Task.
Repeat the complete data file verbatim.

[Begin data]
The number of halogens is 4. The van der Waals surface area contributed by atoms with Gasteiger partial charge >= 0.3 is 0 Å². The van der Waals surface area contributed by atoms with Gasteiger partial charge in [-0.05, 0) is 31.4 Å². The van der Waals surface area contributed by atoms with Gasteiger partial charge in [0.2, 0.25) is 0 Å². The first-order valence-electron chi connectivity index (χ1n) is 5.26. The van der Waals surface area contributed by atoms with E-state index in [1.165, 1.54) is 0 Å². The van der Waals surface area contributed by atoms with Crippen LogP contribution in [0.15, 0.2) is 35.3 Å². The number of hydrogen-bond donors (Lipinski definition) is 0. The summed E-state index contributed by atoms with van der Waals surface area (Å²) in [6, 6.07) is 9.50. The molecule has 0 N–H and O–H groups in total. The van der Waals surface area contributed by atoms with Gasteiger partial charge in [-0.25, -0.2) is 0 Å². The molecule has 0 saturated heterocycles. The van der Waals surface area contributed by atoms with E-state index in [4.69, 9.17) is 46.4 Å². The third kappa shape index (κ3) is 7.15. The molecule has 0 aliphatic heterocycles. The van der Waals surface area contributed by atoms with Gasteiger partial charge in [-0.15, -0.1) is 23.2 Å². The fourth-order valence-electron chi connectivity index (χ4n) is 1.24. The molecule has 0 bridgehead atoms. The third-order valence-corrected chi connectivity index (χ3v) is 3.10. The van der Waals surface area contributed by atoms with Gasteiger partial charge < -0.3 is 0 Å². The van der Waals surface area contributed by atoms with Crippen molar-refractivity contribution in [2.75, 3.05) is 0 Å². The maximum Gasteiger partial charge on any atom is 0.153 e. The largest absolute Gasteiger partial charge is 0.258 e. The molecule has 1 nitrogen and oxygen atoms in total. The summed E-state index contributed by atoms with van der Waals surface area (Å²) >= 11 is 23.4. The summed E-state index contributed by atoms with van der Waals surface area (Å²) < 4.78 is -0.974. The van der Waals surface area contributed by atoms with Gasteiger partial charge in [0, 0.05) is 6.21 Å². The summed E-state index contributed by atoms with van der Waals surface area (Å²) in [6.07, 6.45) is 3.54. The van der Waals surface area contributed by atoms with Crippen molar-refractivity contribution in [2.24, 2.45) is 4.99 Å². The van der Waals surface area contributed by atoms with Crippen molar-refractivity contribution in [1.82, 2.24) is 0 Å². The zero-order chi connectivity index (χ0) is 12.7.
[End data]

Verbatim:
The number of halogens is 4. The van der Waals surface area contributed by atoms with Gasteiger partial charge >= 0.3 is 0 Å². The van der Waals surface area contributed by atoms with Gasteiger partial charge in [-0.05, 0) is 31.4 Å². The van der Waals surface area contributed by atoms with Gasteiger partial charge in [0.2, 0.25) is 0 Å². The first-order valence-electron chi connectivity index (χ1n) is 5.26. The van der Waals surface area contributed by atoms with E-state index in [1.165, 1.54) is 0 Å². The van der Waals surface area contributed by atoms with Crippen LogP contribution in [0.15, 0.2) is 35.3 Å². The number of hydrogen-bond donors (Lipinski definition) is 0. The summed E-state index contributed by atoms with van der Waals surface area (Å²) in [6, 6.07) is 9.50. The molecule has 0 N–H and O–H groups in total. The van der Waals surface area contributed by atoms with Gasteiger partial charge in [-0.25, -0.2) is 0 Å². The molecule has 0 saturated heterocycles. The van der Waals surface area contributed by atoms with E-state index in [4.69, 9.17) is 46.4 Å². The third kappa shape index (κ3) is 7.15. The molecule has 0 aliphatic heterocycles. The van der Waals surface area contributed by atoms with Gasteiger partial charge in [-0.15, -0.1) is 23.2 Å². The fourth-order valence-electron chi connectivity index (χ4n) is 1.24. The molecule has 0 bridgehead atoms. The third-order valence-corrected chi connectivity index (χ3v) is 3.10. The van der Waals surface area contributed by atoms with Gasteiger partial charge < -0.3 is 0 Å². The van der Waals surface area contributed by atoms with Crippen molar-refractivity contribution in [2.75, 3.05) is 0 Å². The maximum Gasteiger partial charge on any atom is 0.153 e. The largest absolute Gasteiger partial charge is 0.258 e. The molecule has 1 nitrogen and oxygen atoms in total. The summed E-state index contributed by atoms with van der Waals surface area (Å²) >= 11 is 23.4. The summed E-state index contributed by atoms with van der Waals surface area (Å²) < 4.78 is -0.974. The van der Waals surface area contributed by atoms with Gasteiger partial charge in [0, 0.05) is 6.21 Å². The summed E-state index contributed by atoms with van der Waals surface area (Å²) in [6.07, 6.45) is 3.54. The van der Waals surface area contributed by atoms with Crippen molar-refractivity contribution in [2.24, 2.45) is 4.99 Å². The van der Waals surface area contributed by atoms with Crippen molar-refractivity contribution in [1.82, 2.24) is 0 Å². The zero-order chi connectivity index (χ0) is 12.7.